The Lineups That Could Beat The Jazz

Hint: play the starters as much as you can + a wrinkle.

In the first two games of the series, the Grizzlies’ starting lineup of Ja Morant, Dillon Brooks, Kyle Anderson, Jaren Jackson Jr., and Jonas Valanciunas has held their own against the top-seeded Jazz. Mainly due to the injury recovery timeline of Jackson, this lineup logged only 104 possessions together during the regular season per Cleaning the Glass. During this time, they were +19.3 points per 100 possessions, putting that lineup in the 88th percentile of regular season groupings across the league.

The other four starters sans Jaren played 821 minutes together this season and had a net rating of +8.4. This group was Taylor Jenkins’ most used 4-man combination for the year, so clearly they have developed significant chemistry and achieved a certain level of success together.

In the first two games of the Utah series, aforementioned 5-man lineup starting has logged 66 possessions together per pbpstats and has a +4.5 net rating if you extrapolate out to 100 possessions. Not quite the same dominance that they experienced during their short regular season stint, but still a positive.

Seeing as how the Jazz are statistically the best team in the league, this decrease in dominance makes sense.

Even though Jaren played 11 regular season games before the playoffs, he has continued to struggle shooting the basketball and also been a weak link on the defensive end as well. The quickness that Utah whips the ball around to the open shooter is a thing of beauty and is reminiscent of Gregg Popovich squads of the past. Jackson is just not quite in game shape yet and with the wing-heavy Jazz, he is a step behind in challenging shots. Also, in the possessions when he has had to play center vs Rudy Gobert, it’s pretty much been game over before the entry pass is even received.

In a series where the Grizzlies are a severe underdog, it’s still a positive that your starters are putting in solid minutes and competing against the top seed in the West.

On an even brighter note, Taylor Jenkins does have a lineup option that is very enticing and has produced at spectacular levels in a decent amount of time together.

The second most used 5-man lineup during the regular season consisted of Morant, Brooks, Desmond Bane, Anderson, and Valanciunas. This squad logged 469 possessions together and netted a +10.6 net rating, right on the fringe of being in the top quarter of the league. This group shot a middling eFG% of only 57.1%, but held their opponents to a 53% eFG%. This group excelled by rebounding the ball well and limiting second chance opportunities for opponents – in other words, they did the little things right. This unit flows nicely defensively and forces other teams to take mid-range jumpers and denies frequent opportunities at the rim with their quality defensive effort.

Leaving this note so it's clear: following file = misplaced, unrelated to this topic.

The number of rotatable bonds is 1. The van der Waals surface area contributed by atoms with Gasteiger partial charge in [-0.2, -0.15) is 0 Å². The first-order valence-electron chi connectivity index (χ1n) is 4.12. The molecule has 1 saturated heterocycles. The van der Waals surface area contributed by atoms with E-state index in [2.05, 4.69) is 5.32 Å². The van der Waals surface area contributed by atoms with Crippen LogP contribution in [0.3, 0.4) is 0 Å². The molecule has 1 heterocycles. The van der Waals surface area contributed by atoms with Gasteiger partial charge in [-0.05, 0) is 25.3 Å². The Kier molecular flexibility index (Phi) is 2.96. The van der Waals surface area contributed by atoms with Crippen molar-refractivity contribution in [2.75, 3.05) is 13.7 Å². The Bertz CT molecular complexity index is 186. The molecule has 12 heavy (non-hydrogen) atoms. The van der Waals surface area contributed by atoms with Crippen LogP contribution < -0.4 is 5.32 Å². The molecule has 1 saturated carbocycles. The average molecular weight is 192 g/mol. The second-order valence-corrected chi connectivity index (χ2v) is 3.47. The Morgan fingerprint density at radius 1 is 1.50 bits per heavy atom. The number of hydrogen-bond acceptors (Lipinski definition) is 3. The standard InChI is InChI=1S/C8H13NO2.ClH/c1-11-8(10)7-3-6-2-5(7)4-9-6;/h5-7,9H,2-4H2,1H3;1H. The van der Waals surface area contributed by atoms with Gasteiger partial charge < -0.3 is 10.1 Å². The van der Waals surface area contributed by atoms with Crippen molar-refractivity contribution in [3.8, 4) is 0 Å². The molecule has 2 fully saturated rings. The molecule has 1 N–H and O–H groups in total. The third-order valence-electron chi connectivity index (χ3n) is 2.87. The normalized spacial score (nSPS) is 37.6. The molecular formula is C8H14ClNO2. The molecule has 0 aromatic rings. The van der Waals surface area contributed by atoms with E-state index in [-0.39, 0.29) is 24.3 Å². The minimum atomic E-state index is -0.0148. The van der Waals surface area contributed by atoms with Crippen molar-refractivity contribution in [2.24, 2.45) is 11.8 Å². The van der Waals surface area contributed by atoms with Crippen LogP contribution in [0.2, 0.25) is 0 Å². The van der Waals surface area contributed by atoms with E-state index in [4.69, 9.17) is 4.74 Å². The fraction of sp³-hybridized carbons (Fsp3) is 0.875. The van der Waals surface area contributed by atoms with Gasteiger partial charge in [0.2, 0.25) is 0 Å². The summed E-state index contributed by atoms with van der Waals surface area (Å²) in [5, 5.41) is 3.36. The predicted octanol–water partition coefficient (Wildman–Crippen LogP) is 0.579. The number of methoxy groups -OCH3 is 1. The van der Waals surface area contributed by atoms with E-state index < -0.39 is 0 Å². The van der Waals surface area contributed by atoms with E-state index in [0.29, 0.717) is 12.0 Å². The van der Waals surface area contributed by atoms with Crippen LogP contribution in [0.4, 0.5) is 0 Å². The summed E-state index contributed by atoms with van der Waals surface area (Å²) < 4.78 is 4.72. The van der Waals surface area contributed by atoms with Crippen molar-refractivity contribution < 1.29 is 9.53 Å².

Through two games, when Bane has taken Jaren’s spot and played alongside Morant, Brooks, Anderson, and JV, Memphis has a net rating of +101.2 per 100 possessions in their 11 minutes together. Yes, that number is insane and I would expect CTJ to go to that well a little more as this series develops. Bane has hit a trio of threes in only four attempts in the series, sniping at a crazy 75% level. In his 42 playoff minutes, he has been the most efficient Grizzly by far. You would hope to see Morant exploit Desmond’s hot shooting by finding the former Horned Frog once the Jazz collapse on Ja’s drives. That is, unless he is able to get to the rim at will like he has been so far. I’m assuming the Jazz will game plan and force some other Grizzlies to beat them, but I would love the opportunity for Bane to be that guy.

A lot has to happen for Memphis to continue to be competitive in this series, but they have proven their moxie over the past few weeks and are hanging with some of the toughest competition in the league. Another thing to keep an eye on is Donovan Mitchell. How much of a game-changer will his return continue to be. Obviously, he was electric in his return on Wednesday night. Can Dillon the Villain slow down the explosive Jazz guard? We shall see.

Quick Hitters:

  • Ten of Utah’s 19 made three pointers in Game 2 were catch-and-shoot threes that were either uncontested, or the defender had to travel a significant distance to closeout – essentially making it an open shot.
  • Jackson is shooting poorly from the field, but is getting to the line. During the regular season he drew fouls on 13% of his shots, but during the playoffs (including play-in) is drawing fouls at a 30% rate on his shots.
  • Ja Morant is awesome, in case you didn’t know.
  • The Grizzlies have made 7 and 8 three pointers respectively through two games. In the regular season, they hit 8 or few threes only 15 times. Memphis has attempted only 20 and 23 threes in these games. During the regular season, they attempted 23 or fewer threes only ten times.

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